Synaesthetic Syntax ‘Watch Party’ at IKLEKTIK London

Come together on Sun 13th Sept for a Synaesthetic Syntax ‘Watch Party’ at IKLEKTIK London. At this socially distanced event, a small group of attendees can watch the online symposium from the final day of the Expanded Animation events for Ars Electronica on a big screen together. The presentations explore the interrelationships between audio and animation, between sound and vision. It is hosted by co-organiser Birgitta Hosea of the Animation Research Centre and a few of the UK speakers will be in attendance. This event is supported by the University for the Creative Arts. For more information and to book a free place, go to: https://synaesthetic-syntax-watchparty.eventbrite.co.uk.

Synaesthetic Syntax: Sounding Animation / Visualising Audio is a one-day symposium that brings together animators, musicians, artists, technologists and academics to discuss the interrelationships between audio and animation. Papers cover topics such as synaesthetic connections between sound and image, the role of gesture, improvisation and presence in live performance and the creative use of geometric and algorithmic patterns.

Our Keynote speaker is media artist, Rose Bond, who produces work at the juncture of cinema, animation and experiential design. She will be presenting her latest animated collaboration with the Oregon Symphony Orchestra on a live performance of Luciano Berio’s Sinfonia.

Due to the COVID-19 pandemic, the Ars Electronica festival is mainly taking place online this year with a number of small events taking place at different associated venues around the world. The Expanded Animation strand will have a series of small, socially distanced Watch Parties in Linz, London and Portland.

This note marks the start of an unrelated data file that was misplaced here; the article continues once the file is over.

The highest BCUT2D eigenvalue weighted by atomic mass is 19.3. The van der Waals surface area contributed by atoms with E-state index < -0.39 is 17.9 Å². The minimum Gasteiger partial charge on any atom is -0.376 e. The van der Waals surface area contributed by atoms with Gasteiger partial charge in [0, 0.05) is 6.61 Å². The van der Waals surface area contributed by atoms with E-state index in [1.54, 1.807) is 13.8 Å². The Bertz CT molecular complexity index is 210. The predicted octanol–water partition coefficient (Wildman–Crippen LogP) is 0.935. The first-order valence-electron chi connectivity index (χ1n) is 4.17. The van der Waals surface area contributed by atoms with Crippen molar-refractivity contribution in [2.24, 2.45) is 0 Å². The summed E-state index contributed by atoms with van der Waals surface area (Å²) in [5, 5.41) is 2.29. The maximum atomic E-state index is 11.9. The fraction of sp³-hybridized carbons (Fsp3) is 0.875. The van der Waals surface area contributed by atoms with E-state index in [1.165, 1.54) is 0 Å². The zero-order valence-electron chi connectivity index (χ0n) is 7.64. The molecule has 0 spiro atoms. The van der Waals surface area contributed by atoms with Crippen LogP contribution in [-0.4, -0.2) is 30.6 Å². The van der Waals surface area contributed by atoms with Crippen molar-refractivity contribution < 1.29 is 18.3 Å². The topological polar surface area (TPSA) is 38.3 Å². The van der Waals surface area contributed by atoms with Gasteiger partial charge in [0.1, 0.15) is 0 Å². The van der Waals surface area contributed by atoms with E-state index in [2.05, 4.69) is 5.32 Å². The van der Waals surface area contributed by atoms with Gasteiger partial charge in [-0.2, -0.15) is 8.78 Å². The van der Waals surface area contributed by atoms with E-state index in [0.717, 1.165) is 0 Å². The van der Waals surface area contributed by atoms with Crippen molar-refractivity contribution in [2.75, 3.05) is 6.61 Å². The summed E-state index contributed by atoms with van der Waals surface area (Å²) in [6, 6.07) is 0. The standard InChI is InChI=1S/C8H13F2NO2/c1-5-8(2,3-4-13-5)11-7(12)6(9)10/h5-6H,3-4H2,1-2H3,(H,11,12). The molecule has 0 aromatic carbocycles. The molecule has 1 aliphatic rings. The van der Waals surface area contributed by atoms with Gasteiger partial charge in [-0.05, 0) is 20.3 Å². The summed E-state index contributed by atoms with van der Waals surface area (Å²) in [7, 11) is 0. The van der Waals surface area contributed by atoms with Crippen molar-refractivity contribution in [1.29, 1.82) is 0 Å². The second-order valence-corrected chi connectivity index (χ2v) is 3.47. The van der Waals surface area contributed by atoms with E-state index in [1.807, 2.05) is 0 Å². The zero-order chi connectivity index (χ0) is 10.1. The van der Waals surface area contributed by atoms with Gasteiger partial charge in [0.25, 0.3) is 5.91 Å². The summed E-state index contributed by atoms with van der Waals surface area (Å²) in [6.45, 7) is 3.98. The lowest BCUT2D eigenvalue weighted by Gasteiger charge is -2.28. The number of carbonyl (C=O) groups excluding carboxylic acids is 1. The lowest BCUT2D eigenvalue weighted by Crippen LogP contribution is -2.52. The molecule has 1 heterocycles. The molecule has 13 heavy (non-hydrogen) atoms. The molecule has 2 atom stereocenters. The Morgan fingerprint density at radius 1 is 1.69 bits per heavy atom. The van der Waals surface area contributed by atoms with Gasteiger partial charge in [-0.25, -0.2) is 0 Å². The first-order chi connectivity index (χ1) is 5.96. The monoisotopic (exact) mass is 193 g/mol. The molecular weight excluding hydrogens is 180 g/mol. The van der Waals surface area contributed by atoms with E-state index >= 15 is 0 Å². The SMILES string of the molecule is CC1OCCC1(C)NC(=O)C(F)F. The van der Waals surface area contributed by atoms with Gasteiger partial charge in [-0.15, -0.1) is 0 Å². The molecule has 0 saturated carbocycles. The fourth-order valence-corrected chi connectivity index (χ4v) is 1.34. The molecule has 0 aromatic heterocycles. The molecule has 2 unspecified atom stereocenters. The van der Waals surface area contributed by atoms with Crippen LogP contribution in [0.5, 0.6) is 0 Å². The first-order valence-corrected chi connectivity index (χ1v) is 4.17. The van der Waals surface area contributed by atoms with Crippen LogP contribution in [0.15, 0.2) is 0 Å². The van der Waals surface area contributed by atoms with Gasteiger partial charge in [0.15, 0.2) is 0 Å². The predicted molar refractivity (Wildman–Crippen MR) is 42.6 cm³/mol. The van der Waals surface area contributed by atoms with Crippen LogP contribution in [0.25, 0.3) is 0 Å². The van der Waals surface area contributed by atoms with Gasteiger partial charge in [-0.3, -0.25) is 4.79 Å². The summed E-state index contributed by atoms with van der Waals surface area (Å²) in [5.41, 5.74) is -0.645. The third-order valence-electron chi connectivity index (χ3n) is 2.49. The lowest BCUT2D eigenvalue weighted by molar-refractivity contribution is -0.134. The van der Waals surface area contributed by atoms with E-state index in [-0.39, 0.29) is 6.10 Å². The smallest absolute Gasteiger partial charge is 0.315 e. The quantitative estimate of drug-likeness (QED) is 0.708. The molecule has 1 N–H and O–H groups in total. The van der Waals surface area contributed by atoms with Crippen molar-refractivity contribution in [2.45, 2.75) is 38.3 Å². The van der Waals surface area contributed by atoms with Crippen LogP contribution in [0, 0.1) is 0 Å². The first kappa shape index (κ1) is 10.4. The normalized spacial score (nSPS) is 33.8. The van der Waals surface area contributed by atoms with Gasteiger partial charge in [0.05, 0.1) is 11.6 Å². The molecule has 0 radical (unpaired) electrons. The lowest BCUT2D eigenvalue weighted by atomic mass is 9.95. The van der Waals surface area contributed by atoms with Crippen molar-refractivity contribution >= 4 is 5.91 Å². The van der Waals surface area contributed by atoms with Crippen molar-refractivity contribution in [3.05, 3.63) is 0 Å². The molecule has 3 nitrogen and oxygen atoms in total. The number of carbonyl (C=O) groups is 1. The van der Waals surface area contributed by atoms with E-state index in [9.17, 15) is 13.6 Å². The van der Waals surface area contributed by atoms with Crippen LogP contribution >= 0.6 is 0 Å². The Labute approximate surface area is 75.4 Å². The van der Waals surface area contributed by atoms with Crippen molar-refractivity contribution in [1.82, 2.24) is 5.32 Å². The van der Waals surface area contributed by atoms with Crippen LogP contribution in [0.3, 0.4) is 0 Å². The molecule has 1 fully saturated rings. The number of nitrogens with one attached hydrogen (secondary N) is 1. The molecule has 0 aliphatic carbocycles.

Synaesthetic Syntax Symposium Schedule:

 10:15–10:45    Keynote: Rose Bond (CA/US), Sounding Together – Choreographing the Unpredictable

11:00–11:05    Welcome: Birgitta Hosea (UK), Juergen Hagler (AT), Harry Whalley (UK)

 11:05–12:40    Panel I: Hearing Colour Seeing Sound
11:05–11:10    Introduction: Birgitta Hosea (UK)
11:10–11:30    Vicky Smith (UK), Expanded Cinema and Para Animation: More than Audio and Visual
11:30–11:50    Alexander Stublic (DE), Presence and interaction in synaesthetic space
11:50–12:10    Sama Mara (UK), A Hidden Order – Revealing connections between geometry and music through harmony and mathematics
12:10–12:40    Panel Discussion (Chaired by Birgitta Hosea)

12:40–14:00    Break            

14:00–15:30    Panel II: In front of your eyes and ears
14:00–14:05    Introduction: Harry Whalley (UK)
14:05–14:25    Giusy Caruso, Bavo Van Kerrebroeck, Pieter Jan Maes (BE), PIANO PHASE for two pianists in VR
14:25–14:45    Umut Eldem (BE), Towards a “Live Synaesthetic Visualisation”? Considerations in Artistically Visualised Sound
14:45–15:05    Jānis Garančs (LV), Algorithmic conflation and re-configuration of audiovisual space and movement in the series of experiments with financial data audio-visualisations as immersive artworks.